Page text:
While the nation’s eyes were rightly drawn to the horrific events in Charlottesville last weekend, liberals were gathering in Atlanta for their annual Netroots convention. A chance for progressives from across the country to come together and hear from rising stars of the Democratic Party, Netroots is in many ways the liberal antithesis to the Conservative Political Action Conference, a similar annual event. This year, it was the division within the Democratic Party that was on display.

One example of this was in the treatment of two female Democrats running for governor in Georgia at Netroots. Stacey Evans, a white moderate, was shouted down by fans of Stacey Abrams, a liberal who was the first African-American woman to serve as a legislative leader for Democrats in Georgia. That wasn’t the only sign of division at Netroots: Elizabeth Warren, the senator from Massachusetts, laid out a true-blue progressive platform. She advocated single-payer health care, supported the goals of labor unions, and urged Democrats to fully embrace abortion rights. It was a stark statement that she would not moderate as a potential presidential candidate, running more in the mold of the UK Labour Party’s Jeremy Corbyn than Tony Blair or Bill Clinton.

Another potential 2020 candidate had a little bit too much on his plate last weekend to spend time speaking to liberal groups: Virginia Gov. Terry McAuliffe. McAuliffe, a longtime Clinton confidante and former chairman of the Democratic National Committee, would probably epitomize the party establishment to Netroots attendees. However, his leadership throughout the violence and protests in Charlottesville will likely elevate his national stature as moderate Democrats search for a viable alternative in 2020.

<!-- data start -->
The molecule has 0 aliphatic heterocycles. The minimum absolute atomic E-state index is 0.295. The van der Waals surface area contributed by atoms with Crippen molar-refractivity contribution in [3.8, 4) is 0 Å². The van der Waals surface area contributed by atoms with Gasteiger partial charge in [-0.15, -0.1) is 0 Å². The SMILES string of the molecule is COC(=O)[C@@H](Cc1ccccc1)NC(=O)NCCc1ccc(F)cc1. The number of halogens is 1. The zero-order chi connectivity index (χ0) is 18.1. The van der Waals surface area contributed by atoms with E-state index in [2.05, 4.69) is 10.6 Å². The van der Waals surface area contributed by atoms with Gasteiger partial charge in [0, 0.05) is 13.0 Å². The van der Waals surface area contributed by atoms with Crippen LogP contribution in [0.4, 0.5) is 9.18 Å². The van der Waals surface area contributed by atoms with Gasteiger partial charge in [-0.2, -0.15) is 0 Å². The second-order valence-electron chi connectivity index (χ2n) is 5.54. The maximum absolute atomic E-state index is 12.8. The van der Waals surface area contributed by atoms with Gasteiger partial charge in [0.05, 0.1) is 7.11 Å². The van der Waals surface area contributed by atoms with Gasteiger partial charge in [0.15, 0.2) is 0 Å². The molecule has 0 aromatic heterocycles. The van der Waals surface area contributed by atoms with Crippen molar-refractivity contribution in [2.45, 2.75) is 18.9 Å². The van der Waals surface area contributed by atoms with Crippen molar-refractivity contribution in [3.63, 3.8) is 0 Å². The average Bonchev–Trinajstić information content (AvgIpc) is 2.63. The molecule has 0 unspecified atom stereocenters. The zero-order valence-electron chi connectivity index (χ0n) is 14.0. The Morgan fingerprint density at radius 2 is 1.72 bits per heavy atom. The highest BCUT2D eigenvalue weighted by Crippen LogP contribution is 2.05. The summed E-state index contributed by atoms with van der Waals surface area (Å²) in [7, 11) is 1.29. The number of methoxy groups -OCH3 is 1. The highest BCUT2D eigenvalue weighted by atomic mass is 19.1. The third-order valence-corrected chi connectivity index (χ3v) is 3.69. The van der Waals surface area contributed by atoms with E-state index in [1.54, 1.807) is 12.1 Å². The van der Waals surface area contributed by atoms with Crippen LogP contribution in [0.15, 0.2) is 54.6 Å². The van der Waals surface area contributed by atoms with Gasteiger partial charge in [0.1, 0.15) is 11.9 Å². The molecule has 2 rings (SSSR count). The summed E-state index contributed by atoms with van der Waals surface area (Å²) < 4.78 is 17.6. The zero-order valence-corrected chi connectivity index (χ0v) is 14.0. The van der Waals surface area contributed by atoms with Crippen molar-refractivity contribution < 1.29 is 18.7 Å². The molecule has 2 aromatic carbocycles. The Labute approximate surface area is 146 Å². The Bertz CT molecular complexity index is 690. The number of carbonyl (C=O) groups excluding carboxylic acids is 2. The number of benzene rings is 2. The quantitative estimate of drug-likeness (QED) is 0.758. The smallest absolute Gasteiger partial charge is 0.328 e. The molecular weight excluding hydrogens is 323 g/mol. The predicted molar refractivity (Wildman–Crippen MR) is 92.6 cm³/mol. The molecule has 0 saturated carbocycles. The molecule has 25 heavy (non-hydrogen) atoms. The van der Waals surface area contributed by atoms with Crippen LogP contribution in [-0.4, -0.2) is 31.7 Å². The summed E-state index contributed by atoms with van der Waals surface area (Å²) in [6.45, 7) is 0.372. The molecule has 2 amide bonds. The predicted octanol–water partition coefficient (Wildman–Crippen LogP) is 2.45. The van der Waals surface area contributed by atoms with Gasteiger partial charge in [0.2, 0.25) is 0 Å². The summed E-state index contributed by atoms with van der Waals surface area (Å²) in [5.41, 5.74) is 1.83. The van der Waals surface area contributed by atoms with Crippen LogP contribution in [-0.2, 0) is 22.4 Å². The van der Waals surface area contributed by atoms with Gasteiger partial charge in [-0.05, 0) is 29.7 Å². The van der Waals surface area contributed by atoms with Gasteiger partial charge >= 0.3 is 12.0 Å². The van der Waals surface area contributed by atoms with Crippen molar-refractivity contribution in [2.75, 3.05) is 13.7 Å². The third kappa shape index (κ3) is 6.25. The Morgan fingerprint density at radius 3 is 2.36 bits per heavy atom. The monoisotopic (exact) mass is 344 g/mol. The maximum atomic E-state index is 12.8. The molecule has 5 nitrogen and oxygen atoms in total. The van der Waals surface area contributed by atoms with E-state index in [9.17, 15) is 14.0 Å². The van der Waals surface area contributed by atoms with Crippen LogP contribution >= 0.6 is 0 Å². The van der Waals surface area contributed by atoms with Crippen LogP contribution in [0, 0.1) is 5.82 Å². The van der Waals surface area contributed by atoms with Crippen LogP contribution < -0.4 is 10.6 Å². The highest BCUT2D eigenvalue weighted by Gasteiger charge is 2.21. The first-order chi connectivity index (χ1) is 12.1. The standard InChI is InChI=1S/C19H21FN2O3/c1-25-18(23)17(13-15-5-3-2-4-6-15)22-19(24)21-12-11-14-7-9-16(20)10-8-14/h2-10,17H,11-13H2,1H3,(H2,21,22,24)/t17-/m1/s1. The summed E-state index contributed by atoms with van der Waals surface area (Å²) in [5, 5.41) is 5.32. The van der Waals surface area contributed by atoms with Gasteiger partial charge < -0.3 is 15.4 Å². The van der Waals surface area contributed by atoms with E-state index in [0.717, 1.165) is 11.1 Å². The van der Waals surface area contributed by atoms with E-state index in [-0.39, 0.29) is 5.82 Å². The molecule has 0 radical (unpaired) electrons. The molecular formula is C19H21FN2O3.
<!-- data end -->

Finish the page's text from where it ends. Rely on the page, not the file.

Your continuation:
They won’t be the only two candidates, of course. We’re likely to see a large field of Democrats vying to take on Trump, just as Maine Democrats are going to see a number of candidates for both governor and the Second Congressional District. Here in Maine, the large field and likely intense primaries could well be a presage of the 2020 presidential race. The division amongst Maine Democrats seems to reach into the very upper echelon of the party, where some longtime stalwarts are firmly ensconced in the Bernie Sanders wing. That could certainly be a challenge for Democrats eager to retake the Blaine House after eight years of Paul LePage as governor. There’s no unifying candidate who can clear the field in the primary, as there have been in previous years.

A large primary isn’t necessarily a bad thing for a party, however. In 2010, Republicans had a crowded primary and went on to a surprising success in the general election. Most of the party quickly rallied behind LePage after the primary, leading to the GOP regaining control of the Blaine House and the Legislature for the first time in decades. Democrats certainly have reasons to be optimistic about 2018: the last time two different candidates from the same party won gubernatorial elections back-to-back was in the 1950s.

Just as they did in 2010, Democrats will likely face an independent center-left candidate — this time in the form of state Treasurer Terry Hayes. If the Democratic primary is particularly vicious, Hayes could certainly benefit, just as Angus King benefited from a divisive Republican primary in 1994. Hayes could also offer herself as a viable alternative option in a number of different scenarios, depending on who wins the Democratic primary. There aren’t many candidates running on the Democratic side who are moderate, pragmatic and independent in the way she is.

Democrats will face an uphill battle to rebuild their majorities here in Maine, as party leaders acknowledged at a recent forum in East Orland. They’ve got to find a new platform and a better way of presenting it to a disgruntled, unpredictable electorate. If the rifts within the party become too wide, they could easily alienate the independent voters they’ll need in the general, their liberal base, or both.

The Democratic Party would be wise to avoid the kind of intraparty warfare seen in the GOP of late. They should ignore the voices of those who want to purge the ideologically impure from the party. That kind of thinking has cost the GOP seats, both nationally and in the Maine Legislature. Rewarding their extremists is not how Democrats will win back hearts and minds, either in Maine or across the country. Endless infighting won’t get the votes of Americans sick and tired of partisan gridlock — something both parties should keep in mind.

Jim Fossel, a conservative activist from Gardiner, worked for Sen. Susan Collins. He can be contacted at: [email protected]

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